“Let There Be Light” (Slovakia)
Directed by Mario Skop
One of many official entries for the Oscars’ Best International Film Award (formerly Best Foreign Language FIlm) at this year’s Chicago Film Festival, “Let There Be Light” is an excellent slice of Slovakian-village life and the ways in which European culture shifts back and forth between the extreme left and the very extreme right. Specifically depicting how the growing fear of the “other” affects both the individual and the community, via various acts of unseen, yet horrific, bullying, director Mario Skop takes us on one family’s journey as it descends down the rabbit hole of fear and violent action, within a formerly loving and close-knit community.
While it is certainly not new territory for cinematic exploration, nor is it even told in a new way, the story of Hans and his family is, nonetheless, riveting, frightening, and extremely sad. In other words, it is a good story, told well with no wasted dialogue, and features terrific performances. Production-wise, it is a small film, so there are no sweeping vistas, nor overtly artistic cinematic decisions. Instead, Skop, production designer, Pavol Andrasko, and cinematographer, Jan Melis, focus on that which matters most…the cold and stark reality of a small town, draped in winter, in Eastern Europe…and more importantl…its faces – faces that express, with very little movement, a huge spectrum of emotion. And while, ultimately, that is a better gauge of an actor’s ability, it shows tremendous restraint on the part of a director (and the expertise of the photographer) to simply let it be.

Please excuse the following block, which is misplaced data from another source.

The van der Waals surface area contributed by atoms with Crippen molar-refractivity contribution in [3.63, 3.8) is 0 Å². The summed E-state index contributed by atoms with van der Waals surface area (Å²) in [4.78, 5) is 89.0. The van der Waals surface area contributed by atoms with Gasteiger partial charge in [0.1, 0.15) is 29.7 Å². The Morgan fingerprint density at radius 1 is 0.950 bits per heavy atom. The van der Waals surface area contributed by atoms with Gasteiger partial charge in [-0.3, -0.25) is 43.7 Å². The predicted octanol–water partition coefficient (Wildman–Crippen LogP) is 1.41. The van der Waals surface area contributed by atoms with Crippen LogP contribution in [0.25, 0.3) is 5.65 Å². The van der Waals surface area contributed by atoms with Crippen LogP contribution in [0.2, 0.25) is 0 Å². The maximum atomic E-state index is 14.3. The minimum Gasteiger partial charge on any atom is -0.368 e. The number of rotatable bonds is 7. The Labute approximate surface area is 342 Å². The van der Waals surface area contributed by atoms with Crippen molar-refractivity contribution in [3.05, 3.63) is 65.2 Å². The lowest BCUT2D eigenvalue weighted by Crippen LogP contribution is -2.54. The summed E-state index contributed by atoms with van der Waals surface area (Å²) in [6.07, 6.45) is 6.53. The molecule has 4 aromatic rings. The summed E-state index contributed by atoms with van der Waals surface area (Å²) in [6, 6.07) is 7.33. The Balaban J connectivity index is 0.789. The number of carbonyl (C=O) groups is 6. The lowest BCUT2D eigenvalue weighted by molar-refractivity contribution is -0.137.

And the partners (the actors) in this instance are terrific, none better than Milan Ondrik, who plays Milan, the film’s protagonist. Laid back, joyful even, his descent in to rage and fear is incredibly subtle. And the more subtle the change, the more impactful it is for us. It’s what makes the film’s slow burn anything but dull. Zuzana Konecná, his patient yet strong wife, is equally up to the task. Daniel Fischer, and his confident smirk, is absolutely terrifying as the town’s religious leader. Frantisek Beles superbly plays the wide range of teenage emotions inherent in his role as a dutiful son with divided loyalties. Finally, Lubomír Paulovic is spot on as Ondrik’s father…a man from another time who has little room in his world-view for empathy or outward displays of love.
“Let there Be Light” is not a great film, but it is a very, very good one. Its message of xenophobic might over neighborly respect and kindness is one that is becoming more and more universal. Should we in the U.S. be fortunate enough to have access to it outside of the Festival circuit, then you should reward yourself with its craft and message.